Of Landscape and Place: Megan Vossler’s “Overlook: Landscape Studies.”
By Christina Schmid
Places not only are they happen.
The forest is awash in hues of green: spring leaves on beeches, elms, and birches, interrupted by the occasional conifer or a cherry tree in bloom. The scene could be idyllic, were it not for the terrible legacy this forest harbors: buried among its roots lie the remains of toxic sludge excavated from the ruined reactor of Chernobyl.
Megan Vossler’s untitled video was shot from a bus traveling through the zone around the disaster site. Its oddly arresting, stop-motion quality literally interrupts what we think we see when looking at the forest in bloom. It points to the perceptive gulf between appreciating verdant woods and remembering the horrific nuclear accident of 26 years ago. “I don’t know yet if I will use this video,” Vossler said in conversation a few days prior to the opening of her new show at Macalester College. But its subject—place, landscape, and the visible and invisible traces of human presence—are right in line with the questions “Overlook: Landscape Studies” raises.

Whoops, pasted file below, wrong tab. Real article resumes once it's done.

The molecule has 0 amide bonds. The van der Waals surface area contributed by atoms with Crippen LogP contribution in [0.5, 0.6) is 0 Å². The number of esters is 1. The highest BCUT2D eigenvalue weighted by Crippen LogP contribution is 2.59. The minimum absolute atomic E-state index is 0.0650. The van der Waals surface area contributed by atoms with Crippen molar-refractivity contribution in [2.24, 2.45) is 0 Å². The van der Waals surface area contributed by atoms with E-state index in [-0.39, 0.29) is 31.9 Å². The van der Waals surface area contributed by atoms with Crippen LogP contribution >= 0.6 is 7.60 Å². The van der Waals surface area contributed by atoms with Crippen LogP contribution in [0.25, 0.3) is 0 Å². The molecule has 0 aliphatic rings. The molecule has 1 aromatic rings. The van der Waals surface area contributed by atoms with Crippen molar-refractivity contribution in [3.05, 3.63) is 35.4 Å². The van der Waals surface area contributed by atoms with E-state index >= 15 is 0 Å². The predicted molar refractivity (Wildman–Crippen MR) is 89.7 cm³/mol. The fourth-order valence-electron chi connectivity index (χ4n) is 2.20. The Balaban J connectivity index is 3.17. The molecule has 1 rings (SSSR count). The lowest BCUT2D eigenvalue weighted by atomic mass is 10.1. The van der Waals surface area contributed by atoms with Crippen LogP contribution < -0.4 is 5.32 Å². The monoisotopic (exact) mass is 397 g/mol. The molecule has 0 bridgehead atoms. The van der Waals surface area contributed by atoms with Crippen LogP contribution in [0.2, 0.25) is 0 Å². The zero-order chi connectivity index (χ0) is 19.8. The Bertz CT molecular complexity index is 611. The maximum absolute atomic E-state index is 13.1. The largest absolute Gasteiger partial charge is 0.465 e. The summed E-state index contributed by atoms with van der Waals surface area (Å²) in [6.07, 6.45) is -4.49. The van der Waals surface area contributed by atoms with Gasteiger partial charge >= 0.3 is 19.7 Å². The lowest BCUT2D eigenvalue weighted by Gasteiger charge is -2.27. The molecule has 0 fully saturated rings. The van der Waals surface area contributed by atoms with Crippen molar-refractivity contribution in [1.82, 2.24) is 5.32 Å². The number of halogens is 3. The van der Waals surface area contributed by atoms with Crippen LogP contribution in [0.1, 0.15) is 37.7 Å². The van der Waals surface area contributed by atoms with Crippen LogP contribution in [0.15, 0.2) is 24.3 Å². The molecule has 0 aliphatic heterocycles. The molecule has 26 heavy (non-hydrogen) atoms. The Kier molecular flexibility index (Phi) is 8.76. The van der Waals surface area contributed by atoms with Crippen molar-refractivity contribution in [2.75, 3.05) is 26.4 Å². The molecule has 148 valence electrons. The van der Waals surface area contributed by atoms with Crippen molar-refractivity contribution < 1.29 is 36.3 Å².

Following the artist’s travels from the Ukraine to Vietnam and the Southwest of the United States, “Overlook” questions how we look at landscape, experience place, and understand our role in it. Rather than simply impact the environment around us, we, as on- and over-lookers, tourists, and spectators, are in turn impacted by what we perceive and, conversely, fail to notice. In drawings, videos, and photographic sketches, Vossler directs our eyes to the way light plays on the rugged bark of pine, the graceful slant of a dead tree’s ghostly-gray limbs, or the wall of lush green growth taking over an abandoned quarry in Wisconsin.
Her first solo show since “Sound Signals” at Franklin Artworks in 2010, “Overlook” presents studies in looking and asks how we think we know, or indeed are able to know, a place.
“Landscape Studies”—the very word “landscape” implies distance. From a distance, we look at the panorama, the scape, before us. Vito Acconci writes that landscape always implies an e-scape: the land escapes from us, recedes away from us, as soon as we adopt the position of onlookers, over-lookers, positioned above, as superior to, the landscape.[i] Such hierarchical thinking not only harbors harm for the land in question but impacts us as well. Pretending to be separate from our surroundings, we lose our footing and our balance.